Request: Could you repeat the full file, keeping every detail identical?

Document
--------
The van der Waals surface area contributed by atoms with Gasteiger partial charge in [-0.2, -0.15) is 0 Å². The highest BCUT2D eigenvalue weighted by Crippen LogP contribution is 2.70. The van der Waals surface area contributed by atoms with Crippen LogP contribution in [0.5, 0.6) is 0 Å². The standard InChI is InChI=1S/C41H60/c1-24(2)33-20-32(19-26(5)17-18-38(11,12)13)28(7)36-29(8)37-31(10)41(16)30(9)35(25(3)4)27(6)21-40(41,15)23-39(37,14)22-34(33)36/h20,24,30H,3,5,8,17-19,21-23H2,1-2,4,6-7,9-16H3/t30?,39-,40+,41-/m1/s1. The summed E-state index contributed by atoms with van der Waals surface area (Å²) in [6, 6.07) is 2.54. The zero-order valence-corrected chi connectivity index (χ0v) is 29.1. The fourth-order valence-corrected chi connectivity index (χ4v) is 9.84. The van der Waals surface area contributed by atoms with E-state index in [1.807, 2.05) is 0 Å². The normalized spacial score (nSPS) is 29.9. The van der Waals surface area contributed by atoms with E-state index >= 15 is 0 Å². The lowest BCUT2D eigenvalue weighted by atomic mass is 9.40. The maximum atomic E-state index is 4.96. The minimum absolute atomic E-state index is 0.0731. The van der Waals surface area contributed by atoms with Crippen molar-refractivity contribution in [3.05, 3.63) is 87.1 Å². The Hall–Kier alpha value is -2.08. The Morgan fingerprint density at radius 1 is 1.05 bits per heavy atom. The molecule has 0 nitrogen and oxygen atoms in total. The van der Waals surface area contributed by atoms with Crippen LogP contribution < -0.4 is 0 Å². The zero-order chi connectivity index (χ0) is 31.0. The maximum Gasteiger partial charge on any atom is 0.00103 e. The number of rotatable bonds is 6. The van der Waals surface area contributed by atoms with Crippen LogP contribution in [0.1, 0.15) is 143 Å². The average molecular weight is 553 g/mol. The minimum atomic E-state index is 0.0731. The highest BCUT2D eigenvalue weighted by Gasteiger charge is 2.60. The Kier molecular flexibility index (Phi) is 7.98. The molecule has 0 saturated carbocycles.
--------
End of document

The van der Waals surface area contributed by atoms with Gasteiger partial charge in [-0.2, -0.15) is 0 Å². The highest BCUT2D eigenvalue weighted by Crippen LogP contribution is 2.70. The van der Waals surface area contributed by atoms with Crippen LogP contribution in [0.5, 0.6) is 0 Å². The standard InChI is InChI=1S/C41H60/c1-24(2)33-20-32(19-26(5)17-18-38(11,12)13)28(7)36-29(8)37-31(10)41(16)30(9)35(25(3)4)27(6)21-40(41,15)23-39(37,14)22-34(33)36/h20,24,30H,3,5,8,17-19,21-23H2,1-2,4,6-7,9-16H3/t30?,39-,40+,41-/m1/s1. The summed E-state index contributed by atoms with van der Waals surface area (Å²) in [6, 6.07) is 2.54. The zero-order valence-corrected chi connectivity index (χ0v) is 29.1. The fourth-order valence-corrected chi connectivity index (χ4v) is 9.84. The van der Waals surface area contributed by atoms with E-state index in [1.807, 2.05) is 0 Å². The normalized spacial score (nSPS) is 29.9. The van der Waals surface area contributed by atoms with E-state index >= 15 is 0 Å². The lowest BCUT2D eigenvalue weighted by atomic mass is 9.40. The maximum atomic E-state index is 4.96. The minimum absolute atomic E-state index is 0.0731. The van der Waals surface area contributed by atoms with Crippen molar-refractivity contribution in [3.05, 3.63) is 87.1 Å². The Hall–Kier alpha value is -2.08. The Morgan fingerprint density at radius 1 is 1.05 bits per heavy atom. The molecule has 0 nitrogen and oxygen atoms in total. The van der Waals surface area contributed by atoms with Crippen LogP contribution < -0.4 is 0 Å². The zero-order chi connectivity index (χ0) is 31.0. The maximum Gasteiger partial charge on any atom is 0.00103 e. The number of rotatable bonds is 6. The van der Waals surface area contributed by atoms with Crippen LogP contribution in [0.1, 0.15) is 143 Å². The average molecular weight is 553 g/mol. The minimum atomic E-state index is 0.0731. The highest BCUT2D eigenvalue weighted by Gasteiger charge is 2.60. The Kier molecular flexibility index (Phi) is 7.98. The molecule has 0 saturated carbocycles.